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EE Grad Launches Telecommunications Company with a Long-Distance Niche
EE Grad Receives Early Faculty CAREER Development Award
|EE Grad Launches Telecommunications
Company with a Long-Distance Niche
Startec Global Communications Corporation, based in Bethesda, Md., saw its revenues soar 237% last year. The company, an international long-distance carrier that offers services primarily to specific ethnic communities making frequent calls to less-developed countries, had a customer base of 33,700 in March, 1997. Now it has 83,900.
The companys President and CEO, Ram Mukunda, earned all of his degrees at Maryland, including B.S. degrees in both electrical engineering and mathematics, as well as an M.S. degree in electrical engineering. He graduated from Maryland in 1981.
Mukunda founded Startec in 1989, by reselling international long-distance service to the Indian community in the Washington, D.C. metropolitan area. By offering services that cost customers 40% less than what major carriers charged, Startec received a great response. Subsequently, the company has expanded its services to serve Russian, Filipino, Middle Eastern, and South American communities on the East Coast. Startec obtains its customers through grass-roots marketing, advertising in ethnic newspapers and TV programs.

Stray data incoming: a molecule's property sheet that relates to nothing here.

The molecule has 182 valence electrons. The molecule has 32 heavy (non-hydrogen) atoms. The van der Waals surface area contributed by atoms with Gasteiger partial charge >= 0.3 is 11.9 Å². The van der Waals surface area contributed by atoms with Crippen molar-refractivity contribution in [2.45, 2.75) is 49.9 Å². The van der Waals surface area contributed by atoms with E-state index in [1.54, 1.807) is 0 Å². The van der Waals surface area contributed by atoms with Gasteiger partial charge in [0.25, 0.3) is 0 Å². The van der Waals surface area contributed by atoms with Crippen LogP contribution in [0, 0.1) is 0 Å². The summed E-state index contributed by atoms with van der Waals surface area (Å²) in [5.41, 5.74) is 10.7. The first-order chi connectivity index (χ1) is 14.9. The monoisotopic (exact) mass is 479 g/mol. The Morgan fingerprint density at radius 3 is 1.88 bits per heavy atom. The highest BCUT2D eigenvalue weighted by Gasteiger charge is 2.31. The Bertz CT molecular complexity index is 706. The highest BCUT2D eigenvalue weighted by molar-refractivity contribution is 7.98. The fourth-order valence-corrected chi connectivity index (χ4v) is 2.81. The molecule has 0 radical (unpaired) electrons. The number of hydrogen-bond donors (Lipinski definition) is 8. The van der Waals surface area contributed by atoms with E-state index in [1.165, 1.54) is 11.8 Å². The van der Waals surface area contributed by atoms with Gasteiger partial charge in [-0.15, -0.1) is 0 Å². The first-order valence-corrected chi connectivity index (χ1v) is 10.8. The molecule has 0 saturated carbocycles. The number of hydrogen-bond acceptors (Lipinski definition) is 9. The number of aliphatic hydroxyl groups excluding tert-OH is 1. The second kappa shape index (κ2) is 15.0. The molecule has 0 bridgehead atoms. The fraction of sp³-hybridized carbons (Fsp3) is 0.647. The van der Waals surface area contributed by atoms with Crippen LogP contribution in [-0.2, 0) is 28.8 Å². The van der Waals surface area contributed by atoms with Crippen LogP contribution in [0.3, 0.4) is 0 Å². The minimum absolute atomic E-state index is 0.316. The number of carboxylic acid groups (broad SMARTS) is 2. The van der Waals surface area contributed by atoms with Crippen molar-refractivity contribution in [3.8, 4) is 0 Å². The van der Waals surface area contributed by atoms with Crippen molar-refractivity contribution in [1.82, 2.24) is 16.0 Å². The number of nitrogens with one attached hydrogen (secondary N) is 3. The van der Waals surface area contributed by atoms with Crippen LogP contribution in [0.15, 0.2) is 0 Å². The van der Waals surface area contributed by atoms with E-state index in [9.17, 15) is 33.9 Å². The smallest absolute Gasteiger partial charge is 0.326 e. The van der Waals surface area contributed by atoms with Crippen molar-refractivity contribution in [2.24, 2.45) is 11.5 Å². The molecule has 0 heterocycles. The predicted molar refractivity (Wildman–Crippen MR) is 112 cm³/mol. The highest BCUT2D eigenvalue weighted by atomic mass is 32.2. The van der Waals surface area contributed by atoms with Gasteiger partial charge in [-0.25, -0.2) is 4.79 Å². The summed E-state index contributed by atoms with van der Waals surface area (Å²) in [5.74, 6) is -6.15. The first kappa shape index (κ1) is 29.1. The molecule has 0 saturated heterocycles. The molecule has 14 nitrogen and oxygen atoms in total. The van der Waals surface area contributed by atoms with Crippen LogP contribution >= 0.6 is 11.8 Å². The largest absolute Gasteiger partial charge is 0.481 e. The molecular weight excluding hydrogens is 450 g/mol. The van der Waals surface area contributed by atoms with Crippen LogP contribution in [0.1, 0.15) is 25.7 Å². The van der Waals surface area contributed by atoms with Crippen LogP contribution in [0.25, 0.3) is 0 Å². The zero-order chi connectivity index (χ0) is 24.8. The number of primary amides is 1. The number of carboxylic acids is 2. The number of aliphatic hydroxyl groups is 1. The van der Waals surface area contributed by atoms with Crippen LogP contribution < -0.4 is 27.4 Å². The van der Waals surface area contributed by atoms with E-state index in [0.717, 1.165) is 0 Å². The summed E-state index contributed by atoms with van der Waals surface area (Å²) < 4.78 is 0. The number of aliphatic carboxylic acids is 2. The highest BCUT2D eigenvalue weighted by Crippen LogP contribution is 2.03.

Startec plans to expand its services to six other metropolitan areas in the U.S. Recently, the company installed another international gateway switch in New York, has ordered one for Los Angeles, and is committed to purchasing additional capacity on undersea cable facilities.
|EE Grad Receives
Early Faculty CAREER Development Award
Prof. Nick Sidiropoulos, of the University of Virginia, has been awarded the much sought after "Early Faculty CAREER Development Award" by the National Science Foundation, during his first year as a faculty member at UVA.
Sidiropoulos is a graduate of the Department of Electrical Engineering and the Institute for Systems Research. He earned both his M.S. and Ph.D. degrees at Maryland, under the direction of Professors John Baras and Dr. Carlos Berenstein.
After a short absence for military duty in Greece, Sidiropoulos returned to Maryland for two years as a postdoctoral Fellow and as an Assistant Research Scientist, before joining UVA in September of 1997. He did substantial research here, resulting in several pending patents. While here, Sidiropoulos worked with Baras, Berenstein and Dr. Chris Faloutsos.